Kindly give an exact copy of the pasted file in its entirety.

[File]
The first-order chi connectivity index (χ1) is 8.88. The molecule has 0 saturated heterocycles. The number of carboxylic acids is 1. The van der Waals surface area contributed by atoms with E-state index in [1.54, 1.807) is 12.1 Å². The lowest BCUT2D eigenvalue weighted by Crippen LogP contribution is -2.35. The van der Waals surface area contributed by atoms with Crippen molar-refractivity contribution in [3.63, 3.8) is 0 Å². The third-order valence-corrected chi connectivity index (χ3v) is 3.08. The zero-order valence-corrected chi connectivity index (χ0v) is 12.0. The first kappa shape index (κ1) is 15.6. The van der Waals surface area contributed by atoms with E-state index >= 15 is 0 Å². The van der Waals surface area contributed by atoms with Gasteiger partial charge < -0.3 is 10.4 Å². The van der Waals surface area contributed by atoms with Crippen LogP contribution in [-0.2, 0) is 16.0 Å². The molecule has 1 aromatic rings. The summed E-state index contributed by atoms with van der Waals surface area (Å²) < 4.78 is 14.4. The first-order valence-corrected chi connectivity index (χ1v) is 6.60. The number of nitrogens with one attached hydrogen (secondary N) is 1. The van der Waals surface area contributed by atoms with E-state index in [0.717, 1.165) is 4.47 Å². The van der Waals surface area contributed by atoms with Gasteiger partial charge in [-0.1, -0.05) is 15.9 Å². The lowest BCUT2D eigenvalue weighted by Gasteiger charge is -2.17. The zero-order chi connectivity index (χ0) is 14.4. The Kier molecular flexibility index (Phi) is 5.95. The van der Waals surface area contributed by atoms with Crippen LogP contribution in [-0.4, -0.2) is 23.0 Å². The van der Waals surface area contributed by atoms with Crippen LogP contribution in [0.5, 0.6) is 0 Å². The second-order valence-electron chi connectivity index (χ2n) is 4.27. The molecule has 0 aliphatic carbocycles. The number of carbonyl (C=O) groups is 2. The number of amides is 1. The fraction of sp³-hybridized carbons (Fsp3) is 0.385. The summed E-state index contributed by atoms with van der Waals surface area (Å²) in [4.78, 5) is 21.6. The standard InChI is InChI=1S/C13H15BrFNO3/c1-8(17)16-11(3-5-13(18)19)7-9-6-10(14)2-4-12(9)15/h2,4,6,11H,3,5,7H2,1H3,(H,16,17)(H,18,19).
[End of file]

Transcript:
The first-order chi connectivity index (χ1) is 8.88. The molecule has 0 saturated heterocycles. The number of carboxylic acids is 1. The van der Waals surface area contributed by atoms with E-state index in [1.54, 1.807) is 12.1 Å². The lowest BCUT2D eigenvalue weighted by Crippen LogP contribution is -2.35. The van der Waals surface area contributed by atoms with Crippen molar-refractivity contribution in [3.63, 3.8) is 0 Å². The third-order valence-corrected chi connectivity index (χ3v) is 3.08. The zero-order valence-corrected chi connectivity index (χ0v) is 12.0. The first kappa shape index (κ1) is 15.6. The van der Waals surface area contributed by atoms with E-state index >= 15 is 0 Å². The van der Waals surface area contributed by atoms with Gasteiger partial charge < -0.3 is 10.4 Å². The van der Waals surface area contributed by atoms with Crippen LogP contribution in [-0.2, 0) is 16.0 Å². The molecule has 1 aromatic rings. The summed E-state index contributed by atoms with van der Waals surface area (Å²) < 4.78 is 14.4. The first-order valence-corrected chi connectivity index (χ1v) is 6.60. The number of nitrogens with one attached hydrogen (secondary N) is 1. The van der Waals surface area contributed by atoms with E-state index in [0.717, 1.165) is 4.47 Å². The van der Waals surface area contributed by atoms with Gasteiger partial charge in [-0.1, -0.05) is 15.9 Å². The lowest BCUT2D eigenvalue weighted by Gasteiger charge is -2.17. The zero-order chi connectivity index (χ0) is 14.4. The Kier molecular flexibility index (Phi) is 5.95. The van der Waals surface area contributed by atoms with Crippen LogP contribution in [-0.4, -0.2) is 23.0 Å². The van der Waals surface area contributed by atoms with Crippen LogP contribution in [0.5, 0.6) is 0 Å². The second-order valence-electron chi connectivity index (χ2n) is 4.27. The molecule has 0 aliphatic carbocycles. The number of carbonyl (C=O) groups is 2. The number of amides is 1. The fraction of sp³-hybridized carbons (Fsp3) is 0.385. The summed E-state index contributed by atoms with van der Waals surface area (Å²) in [4.78, 5) is 21.6. The standard InChI is InChI=1S/C13H15BrFNO3/c1-8(17)16-11(3-5-13(18)19)7-9-6-10(14)2-4-12(9)15/h2,4,6,11H,3,5,7H2,1H3,(H,16,17)(H,18,19).